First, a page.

Among the foremost complaints, the activists have said that Goa’s khazan lands, which are an intricate system of low lying lands that are inundated during high tides, have been either only partially marked or erroneously classified in different villages. “A Khazan Management Plan should have been under preparation from January 2011. This was nowhere done and the department of Environment and the Goa Coastal Zone Management Authority should be held criminally responsible for this lapse,” the Goa Foundation said. https://www.hindustantimes.com/india-news/activists-assail-goa-coastal-management-plan-at-marathon-hearings-101625898993714.html  (10 July 2021)

After 15 hours, the two public hearings conducted on July 8 2021 as part of the mandatory requirements to finalise the CZMP, ended amid noisy scenes with participant after participant pointing out flaws and discrepancies in the draft plan prepared by the National Centre for Sustainable Coastal Management–Chennai.

Irked participants also blamed the authorities for deliberate attempts to frustrate speakers by creating hindrances right from the lack of a podium to the refusal to display the CZMP map, the very map that is under scrutiny. Most of the speakers, both in North and South Goa, said the village plans prepared by panchayats and vetted by local stakeholders were not reflected in the CZMP. https://timesofindia.indiatimes.com/city/goa/goa-coastal-plan-hearing-ends-after-15-hours-participants-term-it-farce/articleshow/84257467.cms  (09 July 2021)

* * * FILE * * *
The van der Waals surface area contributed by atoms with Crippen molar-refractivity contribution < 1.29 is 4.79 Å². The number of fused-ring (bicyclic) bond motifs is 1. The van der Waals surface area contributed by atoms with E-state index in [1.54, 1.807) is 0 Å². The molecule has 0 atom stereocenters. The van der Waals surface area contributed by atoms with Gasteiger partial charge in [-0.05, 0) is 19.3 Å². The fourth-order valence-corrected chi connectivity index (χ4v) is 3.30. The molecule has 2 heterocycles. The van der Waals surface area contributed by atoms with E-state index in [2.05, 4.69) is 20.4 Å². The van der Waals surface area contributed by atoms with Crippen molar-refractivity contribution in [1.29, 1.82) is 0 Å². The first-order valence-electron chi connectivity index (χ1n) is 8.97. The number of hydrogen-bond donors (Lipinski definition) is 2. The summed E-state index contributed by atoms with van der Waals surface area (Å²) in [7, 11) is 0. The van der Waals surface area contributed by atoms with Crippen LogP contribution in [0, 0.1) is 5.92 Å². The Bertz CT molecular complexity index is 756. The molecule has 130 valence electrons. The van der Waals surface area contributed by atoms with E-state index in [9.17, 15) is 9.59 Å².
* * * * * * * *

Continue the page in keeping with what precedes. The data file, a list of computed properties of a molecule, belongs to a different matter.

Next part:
Goa Foundation alleged that several errors have been allowed into the draft CZMPs. “Re-zoning of beach areas like Querim (Tiracol), Palolem, Cola have been carried out without any legal basis. Each village community is finding hundreds of errors in the village plans,” said Alvares. He said that the GCZMA had put up the maps for public hearing without examining them first as a result of which errors pointed out by village communities during the 2019 public consultation have remained in the new draft plans. “Changes made to show several illegal constructions in the draft CZMPs (when several legitimate constructions have been left out) indicate indirect influence on the preparation of the draft CZMPs. This may require a criminal investigation” said Alvares.

Activists had alleged that 254 maps that were to cover the state but certain villages and municipal areas have been missing from the maps. Locals and fishermen from South Goa villages have claimed that structures including some homes and churches have been left out of the CZMP. Traditional Fishermen Association and Goenchea Raponkarancho Ekvott had approached the Bombay High Court urging it to quash and set aside the public hearings scheduled on March 7, 2021. Earlier this week, however, the Goa bench of the High Court asked the petitioners to move the NGT and disposed of the petitions. https://indianexpress.com/article/explained/explained-why-finalisation-of-draft-czmp-has-stoked-a-controversy-in-goa-7217091/   (06 March 2021)

3. Kerala Ashtamudi Lake now a sewage dump site “Very pathetic” is how the Kerala State Legal Services Authority’s (KeLSA) report to the high court describes the condition of the lake spread over an area of around 1,700 sq km and surrounded by swaying coconut groves and palm trees and spotted by several small islands. The report also said that sewage from nearby residences and government establishments was the main reason for pollution of the lake and also for putting its unique wetland ecosystem under risk of permanent damage.